Taking flight, digitally


First in line: The company is one of the early providers of online training in the area of emergency response.

WHILE the stay-at-home order has dampened many businesses over the past year, it has also forced many to do something with the time on their hands.

Mike Herrmann, chief executive officer of Wild Geese Group Sdn Bhd, knew it was time to take some ideas off the back burner when the company had to stop its operations with the start of the movement control order (MCO) last March.

“As soon as digital was presented as an option, we started working on it. And in March, we knew we had to go digital. By late May, we had a concept that we could present to our clients, ” he says.

Wild Geese provides services and training for oil and gas (O&G) companies in the area of emergency response. It supports O&G companies with its Managed Emergency Response Service Centre when things go wrong, but also helps them prevent those instances through training.

These emergencies may include accidents on oil rigs, leaks, explosions, terrorism attacks or oil spills.

Under normal circumstances, Herrmann and his team would be training O&G personnel at its headquarters in Kuala Lumpur or they’d be flying out to other locations to provide training with its partners.

“We are giving a leg up  for all those people who have been in the industry for years but with no formal qualifications to show.”  Mike Herrmann“We are giving a leg up for all those people who have been in the industry for years but with no formal qualifications to show.” Mike Herrmann

But with the implementation of the travel bans to curb the spread of the coronavirus, the team at Wild Geese started developing a framework to deliver their training online.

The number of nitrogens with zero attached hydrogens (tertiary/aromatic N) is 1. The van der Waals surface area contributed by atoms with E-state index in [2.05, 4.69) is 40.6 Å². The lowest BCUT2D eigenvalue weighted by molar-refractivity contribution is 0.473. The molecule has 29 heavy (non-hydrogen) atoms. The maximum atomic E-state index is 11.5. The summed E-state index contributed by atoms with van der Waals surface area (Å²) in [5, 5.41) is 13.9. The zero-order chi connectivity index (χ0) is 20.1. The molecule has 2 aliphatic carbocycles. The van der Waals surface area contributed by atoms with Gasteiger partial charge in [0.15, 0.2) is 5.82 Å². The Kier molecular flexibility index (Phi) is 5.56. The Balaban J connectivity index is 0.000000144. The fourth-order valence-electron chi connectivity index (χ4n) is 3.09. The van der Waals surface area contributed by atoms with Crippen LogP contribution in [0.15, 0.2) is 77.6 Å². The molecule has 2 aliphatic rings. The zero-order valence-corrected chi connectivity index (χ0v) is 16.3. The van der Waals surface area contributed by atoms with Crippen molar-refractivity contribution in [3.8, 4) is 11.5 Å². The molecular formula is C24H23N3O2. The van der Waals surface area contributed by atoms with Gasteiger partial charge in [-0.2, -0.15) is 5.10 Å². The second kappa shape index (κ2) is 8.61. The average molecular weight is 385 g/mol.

“This has been at the back of our minds for quite a long time. But Covid-19 gave us time to dedicate to this. Otherwise, we were just busy with training every other day, ” he says.

That early move to go digital helped the company sustain its business over the past year as travel bans ended up being in place for a lot longer than expected. This also gave them an advantage as clients slowly embraced the online approach.

“To be honest, if it was not for our transition to digital, we would not be here today. If we had sat back, like how many of the other training providers did, and took a wait-and-see approach, we would absolutely not be open today.

“And I think this is where a lot of companies fell behind. They didn’t pursue this.

“Given that our core business is about process management and business continuity, we are equipped with the tools to appreciate this case scenario, ” notes Herrmann.

What also helped the company make the jump is its small size, which means decisions can be quickly made and implemented.

Herrmann explains that most other training providers were larger outfits. And while they may have bigger resources, they also have more layers of administration to get through to make any changes.

Additionally, many of the other providers cover a wider range of training segments, where emergency response makes up only a portion of their offerings. Because of this, they have not put in as much effort in turning their courses around.